I woke up at daybreak to find that we were stopped along a section of track next to some woods. Bob and I hopped out of the open boxcar door and bushwhacked up to a road. We noticed immediately that all of the license plates read Pennsylvania. A quick walk around town confirmed the suspicion, we were in the town of Bethlehem, PA. A consultation of our train information led us to walk for a few hours down a strange road leading to a juvenile detention center. We turned around and walked back to town discouraged. Bob and I reluctantly agreed to fork out the twenty dollars for a bus into New York City as we were only about an hour away and were looking forward to seeing friends, taking showers and sleeping on soft surfaces.
The bus found its way through the busiest streets I had ever seen into the heart of Manhattan. Bob and I had a friend named Paul who had been living in New York City for a few years, and he gave us directions to his house in Queens. The subway was overwhelming but we found our way out to his place and got some food to cook for dinner at the Asian food mart down the street from his house. After showers and food we took the subway back into the city to meet Paul at his work; the comic book store across the street from the Empire State Building.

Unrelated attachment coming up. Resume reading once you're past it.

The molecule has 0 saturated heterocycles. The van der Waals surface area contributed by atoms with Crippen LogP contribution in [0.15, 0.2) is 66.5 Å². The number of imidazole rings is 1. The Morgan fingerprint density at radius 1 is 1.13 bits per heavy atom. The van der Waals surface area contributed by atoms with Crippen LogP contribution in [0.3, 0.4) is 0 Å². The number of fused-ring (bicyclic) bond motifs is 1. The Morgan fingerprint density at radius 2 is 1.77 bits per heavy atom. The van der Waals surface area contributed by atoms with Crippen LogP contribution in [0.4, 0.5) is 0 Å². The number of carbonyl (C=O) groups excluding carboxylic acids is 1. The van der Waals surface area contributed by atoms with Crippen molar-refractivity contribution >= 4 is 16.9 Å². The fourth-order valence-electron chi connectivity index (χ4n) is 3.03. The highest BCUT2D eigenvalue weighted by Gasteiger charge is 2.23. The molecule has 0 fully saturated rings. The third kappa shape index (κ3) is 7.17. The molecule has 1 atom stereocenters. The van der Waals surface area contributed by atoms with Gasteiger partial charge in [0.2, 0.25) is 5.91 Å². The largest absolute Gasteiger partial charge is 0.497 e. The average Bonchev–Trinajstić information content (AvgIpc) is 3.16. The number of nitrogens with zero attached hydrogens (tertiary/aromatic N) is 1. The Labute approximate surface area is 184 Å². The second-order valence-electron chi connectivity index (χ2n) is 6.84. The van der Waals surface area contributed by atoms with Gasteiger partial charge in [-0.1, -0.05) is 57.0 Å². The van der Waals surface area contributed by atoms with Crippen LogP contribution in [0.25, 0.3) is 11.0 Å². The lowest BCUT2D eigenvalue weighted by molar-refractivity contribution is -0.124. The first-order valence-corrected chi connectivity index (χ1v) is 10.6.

Paul gave us twenty dollars despite our protests to go buy some drinks while he finished closing the store. Bob and I walked into the bar a few doors down, told the bartender that Paul sent us and were immediately welcomed as friends. Apparently Paul often stopped by the bar for drinks after work and had built a rapport with the staff. This turned out to be the case almost everywhere Paul took us that night. As another part time job, Paul worked in a restaurant in Times Square. Through the service industry connections and Paul’s charming character we drank and ate for cheap all night, not an easy task in Manhattan. And of course Paul would hear nothing about us paying, treating us to a genuine party night in New York. After pinching pennies for so long the extravagance of multiple seven dollar beers felt ridiculous. Bob and I felt much more comfortable drinking malt liquor under bridges at this point. Around 4:00 am we found ourselves in Times Square by accident, so I can check that one off my list. However, I didn’t once catch a glimpse of the statue of liberty.